On Thanksgiving day I had a 6am flight down to San Diego. I generally do not order anything on planes but after I finished drinking the bottle of water I had brought on board, I found myself thirsty and a bit hungry as well. I knew I’d be eating a large dinner early in the afternoon but thought I might satisfy my appetite with some cranberry juice, an apt Thanksgiving beverage. But what the flight attendant handed me was something called “cranberry drink” with very little trace of actual cranberries at all. The ingredients were corn syrup, high fructose corn syrup, sugar, water, apple and grape juice, with a hint of cranberry at the end of the list. I returned the full can to the puzzled flight attendant and thanked her anyway.
I had the misfortune to connect in Minneapolis in mid-December on the very same weekend as the second largest snowstorm in the city’s history. The airport had closed for a day, leaving thousands of passengers stranded and unable to reach their destination. My flight was scheduled for the very next day and needless to say the seats were overbooked and highly coveted. I was concerned that my flight would be delayed and I would miss my connection so I tried to get on an earlier flight. In line I met a woman desperately trying to reach her hospitalized mother who had just had a heart attack. As we stood and waited to be helped she ate a large cookie, a bottle of Pepsi and then proceeded to take out a king size package of Twizzlers from her bag. She offered me some “stress food,” as she called it. “I never eat this crap but I’m very stressed out.”
(A Minneapolis attraction)
After missing my connection in Minneapolis by five minutes, the airline agent handed me vouchers for a hotel and for meals, presumably to cover the time until my rebooked flight at 11:30 the next morning. I examined the vouchers. She had given me two vouchers for $6 each. I remember back in 2003 when I’d been in a similar situation after missing a connection and had received $15 meal vouchers. How times have changed. When I got to the hotel I asked how I could use to the voucher. The front desk staff said they were intended for use at hotels with restaurants. This one did not have a restaurant. But, he offered, the Chili’s across the street would accept them, if they hadn’t already closed for the night. Which was just as well because I was not equipped to walk more than five steps in the 4-degree weather.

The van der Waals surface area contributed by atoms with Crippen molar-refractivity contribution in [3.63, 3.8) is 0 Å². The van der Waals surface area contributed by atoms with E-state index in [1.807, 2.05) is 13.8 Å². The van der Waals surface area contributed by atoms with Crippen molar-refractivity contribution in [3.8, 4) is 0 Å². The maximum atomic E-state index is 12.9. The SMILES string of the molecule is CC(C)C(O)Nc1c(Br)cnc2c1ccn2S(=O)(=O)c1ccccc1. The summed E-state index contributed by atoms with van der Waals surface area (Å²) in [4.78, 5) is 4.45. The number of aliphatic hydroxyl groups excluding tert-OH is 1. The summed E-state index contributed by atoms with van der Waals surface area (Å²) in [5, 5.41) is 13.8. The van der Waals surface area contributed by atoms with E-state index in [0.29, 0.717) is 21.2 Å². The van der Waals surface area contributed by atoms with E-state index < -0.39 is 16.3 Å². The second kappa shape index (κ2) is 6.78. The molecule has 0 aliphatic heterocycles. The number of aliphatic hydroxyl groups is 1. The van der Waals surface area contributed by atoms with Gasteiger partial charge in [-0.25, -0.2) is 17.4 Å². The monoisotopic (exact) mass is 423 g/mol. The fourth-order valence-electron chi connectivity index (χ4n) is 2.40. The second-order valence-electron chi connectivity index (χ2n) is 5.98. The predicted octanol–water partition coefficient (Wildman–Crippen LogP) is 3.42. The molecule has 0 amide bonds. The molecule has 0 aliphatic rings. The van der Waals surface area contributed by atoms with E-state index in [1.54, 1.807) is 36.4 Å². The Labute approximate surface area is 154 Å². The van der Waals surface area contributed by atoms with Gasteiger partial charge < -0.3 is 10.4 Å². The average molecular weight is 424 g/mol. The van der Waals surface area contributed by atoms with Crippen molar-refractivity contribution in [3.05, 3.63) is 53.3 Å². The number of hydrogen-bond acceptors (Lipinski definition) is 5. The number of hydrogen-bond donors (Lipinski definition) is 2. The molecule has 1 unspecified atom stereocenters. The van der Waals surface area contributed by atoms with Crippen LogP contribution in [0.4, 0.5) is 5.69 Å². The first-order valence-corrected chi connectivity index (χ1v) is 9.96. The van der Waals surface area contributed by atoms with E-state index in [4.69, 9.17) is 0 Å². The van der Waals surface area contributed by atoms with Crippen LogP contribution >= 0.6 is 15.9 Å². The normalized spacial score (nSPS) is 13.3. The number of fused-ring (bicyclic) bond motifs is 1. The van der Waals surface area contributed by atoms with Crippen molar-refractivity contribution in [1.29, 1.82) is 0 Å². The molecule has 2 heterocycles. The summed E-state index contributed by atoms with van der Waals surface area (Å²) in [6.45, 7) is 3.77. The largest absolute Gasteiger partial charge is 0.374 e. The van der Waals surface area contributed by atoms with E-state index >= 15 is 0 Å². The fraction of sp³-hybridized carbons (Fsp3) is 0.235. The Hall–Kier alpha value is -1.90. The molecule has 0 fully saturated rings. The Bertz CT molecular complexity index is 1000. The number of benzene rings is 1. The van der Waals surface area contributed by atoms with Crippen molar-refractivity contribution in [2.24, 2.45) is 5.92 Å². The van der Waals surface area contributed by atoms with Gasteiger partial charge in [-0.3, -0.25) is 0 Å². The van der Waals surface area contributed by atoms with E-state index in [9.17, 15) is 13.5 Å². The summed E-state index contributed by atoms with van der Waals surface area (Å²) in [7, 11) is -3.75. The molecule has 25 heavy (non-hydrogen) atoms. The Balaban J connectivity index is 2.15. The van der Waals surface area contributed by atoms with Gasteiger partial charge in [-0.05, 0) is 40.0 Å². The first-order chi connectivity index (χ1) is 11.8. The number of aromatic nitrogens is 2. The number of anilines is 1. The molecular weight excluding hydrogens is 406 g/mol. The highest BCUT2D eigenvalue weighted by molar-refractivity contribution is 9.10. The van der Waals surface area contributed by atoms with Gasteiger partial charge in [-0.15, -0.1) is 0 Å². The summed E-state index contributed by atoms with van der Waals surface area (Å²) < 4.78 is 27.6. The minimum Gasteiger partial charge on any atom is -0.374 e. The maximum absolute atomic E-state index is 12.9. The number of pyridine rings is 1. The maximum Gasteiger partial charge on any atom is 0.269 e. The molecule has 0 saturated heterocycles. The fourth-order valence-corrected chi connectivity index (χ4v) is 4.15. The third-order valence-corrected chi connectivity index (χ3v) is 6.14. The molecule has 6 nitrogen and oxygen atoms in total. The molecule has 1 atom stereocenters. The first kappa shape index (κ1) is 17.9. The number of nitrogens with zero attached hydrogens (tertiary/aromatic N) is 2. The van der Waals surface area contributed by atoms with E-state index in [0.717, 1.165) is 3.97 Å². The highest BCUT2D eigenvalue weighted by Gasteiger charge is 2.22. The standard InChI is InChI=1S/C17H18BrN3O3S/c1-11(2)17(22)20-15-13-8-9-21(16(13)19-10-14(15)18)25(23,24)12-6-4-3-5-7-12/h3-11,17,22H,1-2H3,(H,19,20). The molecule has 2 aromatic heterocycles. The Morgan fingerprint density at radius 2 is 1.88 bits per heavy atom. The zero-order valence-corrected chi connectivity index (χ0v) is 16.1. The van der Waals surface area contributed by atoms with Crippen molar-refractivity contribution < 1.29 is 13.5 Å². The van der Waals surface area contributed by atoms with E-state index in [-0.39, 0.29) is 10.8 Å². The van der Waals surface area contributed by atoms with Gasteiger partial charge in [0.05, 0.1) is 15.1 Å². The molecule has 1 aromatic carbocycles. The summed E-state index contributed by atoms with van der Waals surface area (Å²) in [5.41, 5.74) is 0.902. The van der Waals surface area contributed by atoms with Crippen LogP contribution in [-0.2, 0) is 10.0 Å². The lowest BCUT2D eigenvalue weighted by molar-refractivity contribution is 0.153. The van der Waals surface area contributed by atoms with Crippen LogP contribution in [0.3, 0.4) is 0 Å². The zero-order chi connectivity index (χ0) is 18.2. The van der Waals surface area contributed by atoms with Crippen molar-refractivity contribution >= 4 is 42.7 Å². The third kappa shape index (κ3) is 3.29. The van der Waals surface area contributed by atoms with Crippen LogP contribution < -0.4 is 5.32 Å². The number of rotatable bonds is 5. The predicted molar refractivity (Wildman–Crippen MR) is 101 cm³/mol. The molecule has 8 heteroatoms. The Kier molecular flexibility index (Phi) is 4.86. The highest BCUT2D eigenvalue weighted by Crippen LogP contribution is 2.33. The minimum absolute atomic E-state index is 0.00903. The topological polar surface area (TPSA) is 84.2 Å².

It turned out the hotel we stayed out had a small market, but its merchandise consisted of only chips, candy bars, soda and ice cream. Thankfully I always carry snacks and so for dinner I had an apple and polished off the Trader Joe’s trail mix I’d been eating for days, paired with some rice cakes and what remained of my Theo’s Orange Dark Chocolate bar. In the morning when I arrived at the airport again to fly standby I used my vouchers for breakfast. And it was a good thing I had not used either of them on dinner because the bowl of oatmeal I ordered used up both of them.
These were just a few of the hurdles I faced over the past few weeks in which I’ve departed SeaTac on four separate occasions. I made strong efforts to satisfy my hunger and not get sick and to avoid sugar like the devil. Still, I wasn’t sure this was enough. Determined to avoid the debilitating head cold I usually fall victim to over winter break, I launched a pre-emptive strike of my own. The secret weapon: black elderberry syrup. It is sweet and delicious, generally sold in honey, it packs vitamin C and antioxidants and has been studied for its alimentary effects. Whether or not it is potent enough to get me through the winter remains to be seen. In the meantime, with two more flights scheduled in the next two weeks, I hope to get plenty of sleep, fluids and exercise so I can avoid catching a winter cold.